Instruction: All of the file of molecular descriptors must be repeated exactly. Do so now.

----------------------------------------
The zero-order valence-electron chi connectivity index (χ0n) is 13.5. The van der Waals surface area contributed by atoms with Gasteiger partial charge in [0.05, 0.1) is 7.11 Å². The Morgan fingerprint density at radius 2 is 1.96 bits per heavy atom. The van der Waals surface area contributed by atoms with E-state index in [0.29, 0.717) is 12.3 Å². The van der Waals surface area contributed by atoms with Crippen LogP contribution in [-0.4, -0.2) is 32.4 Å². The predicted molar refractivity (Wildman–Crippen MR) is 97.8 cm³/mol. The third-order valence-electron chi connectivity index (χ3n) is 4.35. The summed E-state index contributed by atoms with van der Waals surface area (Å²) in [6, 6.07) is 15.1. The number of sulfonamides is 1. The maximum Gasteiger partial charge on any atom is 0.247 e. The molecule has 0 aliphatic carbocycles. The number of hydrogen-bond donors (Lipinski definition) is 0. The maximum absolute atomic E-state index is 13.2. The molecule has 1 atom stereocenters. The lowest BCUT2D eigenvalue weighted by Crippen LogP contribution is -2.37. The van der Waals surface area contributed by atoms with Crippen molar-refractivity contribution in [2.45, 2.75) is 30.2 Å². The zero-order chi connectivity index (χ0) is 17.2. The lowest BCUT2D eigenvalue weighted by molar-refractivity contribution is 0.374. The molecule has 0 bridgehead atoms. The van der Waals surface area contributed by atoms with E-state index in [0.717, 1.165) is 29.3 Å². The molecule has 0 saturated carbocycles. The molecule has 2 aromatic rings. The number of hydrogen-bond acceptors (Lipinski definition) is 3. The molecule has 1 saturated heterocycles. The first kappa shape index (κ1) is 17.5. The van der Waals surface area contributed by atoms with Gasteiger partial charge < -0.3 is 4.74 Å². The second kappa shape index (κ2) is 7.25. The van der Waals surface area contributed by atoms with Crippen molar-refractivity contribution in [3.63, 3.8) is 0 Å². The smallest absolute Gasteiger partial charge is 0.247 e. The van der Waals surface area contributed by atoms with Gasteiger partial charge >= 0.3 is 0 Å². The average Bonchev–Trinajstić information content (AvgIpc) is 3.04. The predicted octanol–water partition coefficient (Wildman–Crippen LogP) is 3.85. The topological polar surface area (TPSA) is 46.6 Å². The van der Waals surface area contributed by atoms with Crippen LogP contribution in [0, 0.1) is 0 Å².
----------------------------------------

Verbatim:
The zero-order valence-electron chi connectivity index (χ0n) is 13.5. The van der Waals surface area contributed by atoms with Gasteiger partial charge in [0.05, 0.1) is 7.11 Å². The Morgan fingerprint density at radius 2 is 1.96 bits per heavy atom. The van der Waals surface area contributed by atoms with E-state index in [0.29, 0.717) is 12.3 Å². The van der Waals surface area contributed by atoms with Crippen LogP contribution in [-0.4, -0.2) is 32.4 Å². The predicted molar refractivity (Wildman–Crippen MR) is 97.8 cm³/mol. The third-order valence-electron chi connectivity index (χ3n) is 4.35. The summed E-state index contributed by atoms with van der Waals surface area (Å²) in [6, 6.07) is 15.1. The number of sulfonamides is 1. The maximum Gasteiger partial charge on any atom is 0.247 e. The molecule has 0 aliphatic carbocycles. The number of hydrogen-bond donors (Lipinski definition) is 0. The maximum absolute atomic E-state index is 13.2. The molecule has 1 atom stereocenters. The lowest BCUT2D eigenvalue weighted by Crippen LogP contribution is -2.37. The van der Waals surface area contributed by atoms with Crippen molar-refractivity contribution in [2.45, 2.75) is 30.2 Å². The zero-order chi connectivity index (χ0) is 17.2. The lowest BCUT2D eigenvalue weighted by molar-refractivity contribution is 0.374. The molecule has 0 bridgehead atoms. The van der Waals surface area contributed by atoms with E-state index in [0.717, 1.165) is 29.3 Å². The molecule has 0 saturated carbocycles. The molecule has 2 aromatic rings. The number of hydrogen-bond acceptors (Lipinski definition) is 3. The molecule has 1 saturated heterocycles. The first kappa shape index (κ1) is 17.5. The van der Waals surface area contributed by atoms with Gasteiger partial charge < -0.3 is 4.74 Å². The second kappa shape index (κ2) is 7.25. The van der Waals surface area contributed by atoms with Crippen molar-refractivity contribution in [3.63, 3.8) is 0 Å². The smallest absolute Gasteiger partial charge is 0.247 e. The van der Waals surface area contributed by atoms with Gasteiger partial charge >= 0.3 is 0 Å². The average Bonchev–Trinajstić information content (AvgIpc) is 3.04. The predicted octanol–water partition coefficient (Wildman–Crippen LogP) is 3.85. The topological polar surface area (TPSA) is 46.6 Å². The van der Waals surface area contributed by atoms with Crippen LogP contribution in [0, 0.1) is 0 Å².